Recession-Proof Your Career (Part I of II)Misti Burmeister
April 9, 2009 — 2,242 views
He called me, panic in his voice, looking for support in finding his next job. While he made it through this round of layoffs with "minor" bruising (a pay cut), Tim knows his company is on a downward spiral - and his job is on the line.
If this sounds familiar - and I bet it does for most people right now - keep reading.
Tim works in an industry that - like most - is taking a big hit right now. But when things first started to sour, he thought he'd be exempt from the downsizing. Since he's the only one in his office who understands the software needed to run an important program, he felt safe. Now, with the next round of layoffs lurking, he's concerned management might decide he's not as indispensable as he thought.
Now every time his phone rings, his heart jumps into his throat as he wonders, "Might it my boss calling to request an urgent meeting so she can let me go or cut my pay once again?"
With no time to waste, we immediately got to work on what Tim needs to do to ensure he has a career, regardless of what happens to his company:
Step One - Take Notes: Tim created a list of the following: skills he most enjoys using, experiences he has enjoyed most and companies/organizations he most wants to contribute to (i.e. work for).
Step Two - Utilize and Expand Your Network: While it was natural for Tim to send a résumé to a contact or ask friends to help him find a job, the idea of simply reconnecting with old business acquaintances was foreign. The majority of people are calling on their networks to "help them," which is why Tim (and you) needed to approach his networks differently. (Want more information on this? E-mail me).
Step Three - Target: Tim could easily name three companies he highly respects/admires and knows well. Most people shoot off as many darts as possible, with absolutely no focus, and pray something will connect. Want better odds? Pick just three companies and focus on getting to know the ins and outs of those organizations - and figuring out what value you could add to their bottom lines.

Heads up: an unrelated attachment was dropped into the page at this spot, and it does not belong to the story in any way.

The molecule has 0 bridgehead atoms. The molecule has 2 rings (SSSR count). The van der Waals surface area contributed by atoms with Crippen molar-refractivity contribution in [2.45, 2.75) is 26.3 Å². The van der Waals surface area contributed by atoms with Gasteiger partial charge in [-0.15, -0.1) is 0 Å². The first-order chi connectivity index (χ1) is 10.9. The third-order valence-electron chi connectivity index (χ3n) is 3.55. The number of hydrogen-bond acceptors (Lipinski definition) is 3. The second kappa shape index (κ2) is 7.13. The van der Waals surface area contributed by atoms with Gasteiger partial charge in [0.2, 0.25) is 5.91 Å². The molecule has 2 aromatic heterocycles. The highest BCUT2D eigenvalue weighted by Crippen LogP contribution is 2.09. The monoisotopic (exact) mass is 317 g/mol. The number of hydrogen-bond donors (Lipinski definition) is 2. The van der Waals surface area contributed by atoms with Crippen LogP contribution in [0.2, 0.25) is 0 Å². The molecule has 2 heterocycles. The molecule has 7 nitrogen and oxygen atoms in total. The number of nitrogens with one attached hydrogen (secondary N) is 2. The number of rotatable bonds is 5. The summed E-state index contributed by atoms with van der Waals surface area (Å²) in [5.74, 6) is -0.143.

Step Four - Prepare Your Résumé and Cover Letters: Tim's current résumé and cover letters were not unique, so he needed to do something different to stand out. First, he geared each cover letter to the company at which he was applying. Most people create one generic letter and hope someone will see value. Mistake! Pretend you are a hiring employer. Wouldn't you want to know how each candidate could make your life easier? So, be specific about how you can add value to this particular company.
Step Five - Conduct Informational Interviews: Tim is currently making phone calls and sending e-mails to the HR departments and to people in specialized positions within the companies he likes, requesting informational interviews. He understands the purpose of these interviews is to ask questions about the companies and learn about the people - rather than simply talking about himself and asking for a job. His plan is to begin developing relationships with these people. If he lands a job in the process, great!
Step Six - Focus: Tim was finding himself regularly engaged in "the sky is falling" conversations with co-workers. Those water cooler conversations are a huge waste of time and energy. If the conversation isn't serving you, don't serve the conversation. Disengage and refocus on your job and steps 1-5.
To ensure you never have to worry about your job again, stay tuned for Part II of this series.
Burmeister brings more than a decade of professional experience to her work with diverse clientele, including organizations like AT&T, UPS, Marriott International, Choice Hotels, U.S. Army and Navy, Wal-Mart and Johnson & Johnson Company. As a result of her hands-on coaching, clients have seen significant improvements in employee retention, ultimately contributing to their bottom lines. One organization saw a 90 percent reduction in its turnover rate! Her timely contributions are catching the attention of the media, businesses and even the government. She's been quoted in the Washington Business Journal, The Washington Post and The Washington Times. Combining humor with hard-hitting information delivered with "an amazing amount of energy," she's earned acclaim for providing real, quantitative and effective steps that empower and bring out the best in multi-generational organizations "“ immediately.